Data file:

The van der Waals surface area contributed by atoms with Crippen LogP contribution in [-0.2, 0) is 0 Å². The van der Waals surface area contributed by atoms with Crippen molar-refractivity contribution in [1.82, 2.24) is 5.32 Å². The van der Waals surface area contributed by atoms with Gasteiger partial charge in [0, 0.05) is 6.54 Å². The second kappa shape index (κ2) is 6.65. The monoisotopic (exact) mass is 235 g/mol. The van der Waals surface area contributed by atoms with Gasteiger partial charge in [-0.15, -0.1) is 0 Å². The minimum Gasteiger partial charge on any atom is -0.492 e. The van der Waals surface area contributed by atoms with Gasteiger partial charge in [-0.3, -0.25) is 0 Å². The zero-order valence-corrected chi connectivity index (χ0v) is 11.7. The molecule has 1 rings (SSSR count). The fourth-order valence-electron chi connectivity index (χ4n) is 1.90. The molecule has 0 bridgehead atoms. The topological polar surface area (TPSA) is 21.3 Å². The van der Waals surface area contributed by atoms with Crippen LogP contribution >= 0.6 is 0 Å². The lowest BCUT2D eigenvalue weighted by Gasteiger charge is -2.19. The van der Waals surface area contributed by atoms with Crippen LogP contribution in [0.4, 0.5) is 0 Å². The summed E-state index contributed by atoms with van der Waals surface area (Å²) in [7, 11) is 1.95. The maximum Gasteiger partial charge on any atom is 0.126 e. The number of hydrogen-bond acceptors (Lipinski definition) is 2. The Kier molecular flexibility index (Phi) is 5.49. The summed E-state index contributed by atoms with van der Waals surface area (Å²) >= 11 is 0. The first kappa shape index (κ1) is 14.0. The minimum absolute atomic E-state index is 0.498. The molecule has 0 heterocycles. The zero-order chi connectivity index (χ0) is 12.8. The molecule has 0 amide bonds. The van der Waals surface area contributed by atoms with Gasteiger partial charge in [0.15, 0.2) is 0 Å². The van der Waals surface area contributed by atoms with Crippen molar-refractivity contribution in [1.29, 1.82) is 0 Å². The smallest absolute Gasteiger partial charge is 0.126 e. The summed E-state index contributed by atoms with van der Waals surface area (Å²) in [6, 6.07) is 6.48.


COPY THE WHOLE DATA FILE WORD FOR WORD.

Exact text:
The van der Waals surface area contributed by atoms with Crippen LogP contribution in [-0.2, 0) is 0 Å². The van der Waals surface area contributed by atoms with Crippen molar-refractivity contribution in [1.82, 2.24) is 5.32 Å². The van der Waals surface area contributed by atoms with Gasteiger partial charge in [0, 0.05) is 6.54 Å². The second kappa shape index (κ2) is 6.65. The monoisotopic (exact) mass is 235 g/mol. The van der Waals surface area contributed by atoms with Gasteiger partial charge in [-0.15, -0.1) is 0 Å². The minimum Gasteiger partial charge on any atom is -0.492 e. The van der Waals surface area contributed by atoms with Gasteiger partial charge in [-0.3, -0.25) is 0 Å². The zero-order valence-corrected chi connectivity index (χ0v) is 11.7. The molecule has 1 rings (SSSR count). The fourth-order valence-electron chi connectivity index (χ4n) is 1.90. The molecule has 0 bridgehead atoms. The topological polar surface area (TPSA) is 21.3 Å². The van der Waals surface area contributed by atoms with Crippen LogP contribution >= 0.6 is 0 Å². The lowest BCUT2D eigenvalue weighted by Gasteiger charge is -2.19. The van der Waals surface area contributed by atoms with Crippen LogP contribution in [0.4, 0.5) is 0 Å². The summed E-state index contributed by atoms with van der Waals surface area (Å²) in [7, 11) is 1.95. The maximum Gasteiger partial charge on any atom is 0.126 e. The number of hydrogen-bond acceptors (Lipinski definition) is 2. The Kier molecular flexibility index (Phi) is 5.49. The summed E-state index contributed by atoms with van der Waals surface area (Å²) >= 11 is 0. The first kappa shape index (κ1) is 14.0. The minimum absolute atomic E-state index is 0.498. The molecule has 0 heterocycles. The zero-order chi connectivity index (χ0) is 12.8. The molecule has 0 amide bonds. The van der Waals surface area contributed by atoms with Gasteiger partial charge in [0.15, 0.2) is 0 Å². The van der Waals surface area contributed by atoms with Crippen molar-refractivity contribution in [1.29, 1.82) is 0 Å². The smallest absolute Gasteiger partial charge is 0.126 e. The summed E-state index contributed by atoms with van der Waals surface area (Å²) in [6, 6.07) is 6.48.